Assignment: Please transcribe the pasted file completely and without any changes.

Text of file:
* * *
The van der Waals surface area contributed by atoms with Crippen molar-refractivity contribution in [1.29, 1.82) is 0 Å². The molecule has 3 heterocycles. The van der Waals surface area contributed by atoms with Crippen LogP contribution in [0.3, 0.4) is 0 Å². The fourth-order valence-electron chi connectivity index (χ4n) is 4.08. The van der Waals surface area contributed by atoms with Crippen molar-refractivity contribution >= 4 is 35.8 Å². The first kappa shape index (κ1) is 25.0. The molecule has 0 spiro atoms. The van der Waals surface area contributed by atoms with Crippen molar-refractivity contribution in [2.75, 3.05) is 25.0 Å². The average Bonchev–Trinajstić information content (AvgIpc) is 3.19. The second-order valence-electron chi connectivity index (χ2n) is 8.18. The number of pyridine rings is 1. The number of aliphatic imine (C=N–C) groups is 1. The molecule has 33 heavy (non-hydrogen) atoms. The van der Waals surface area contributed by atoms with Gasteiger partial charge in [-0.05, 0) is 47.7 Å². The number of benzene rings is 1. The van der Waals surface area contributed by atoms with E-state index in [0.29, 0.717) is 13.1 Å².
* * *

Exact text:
The van der Waals surface area contributed by atoms with Crippen molar-refractivity contribution in [1.29, 1.82) is 0 Å². The molecule has 3 heterocycles. The van der Waals surface area contributed by atoms with Crippen LogP contribution in [0.3, 0.4) is 0 Å². The fourth-order valence-electron chi connectivity index (χ4n) is 4.08. The van der Waals surface area contributed by atoms with Crippen molar-refractivity contribution >= 4 is 35.8 Å². The first kappa shape index (κ1) is 25.0. The molecule has 0 spiro atoms. The van der Waals surface area contributed by atoms with Crippen molar-refractivity contribution in [2.75, 3.05) is 25.0 Å². The average Bonchev–Trinajstić information content (AvgIpc) is 3.19. The second-order valence-electron chi connectivity index (χ2n) is 8.18. The number of pyridine rings is 1. The number of aliphatic imine (C=N–C) groups is 1. The molecule has 33 heavy (non-hydrogen) atoms. The van der Waals surface area contributed by atoms with Gasteiger partial charge in [-0.05, 0) is 47.7 Å². The number of benzene rings is 1. The van der Waals surface area contributed by atoms with E-state index in [0.29, 0.717) is 13.1 Å².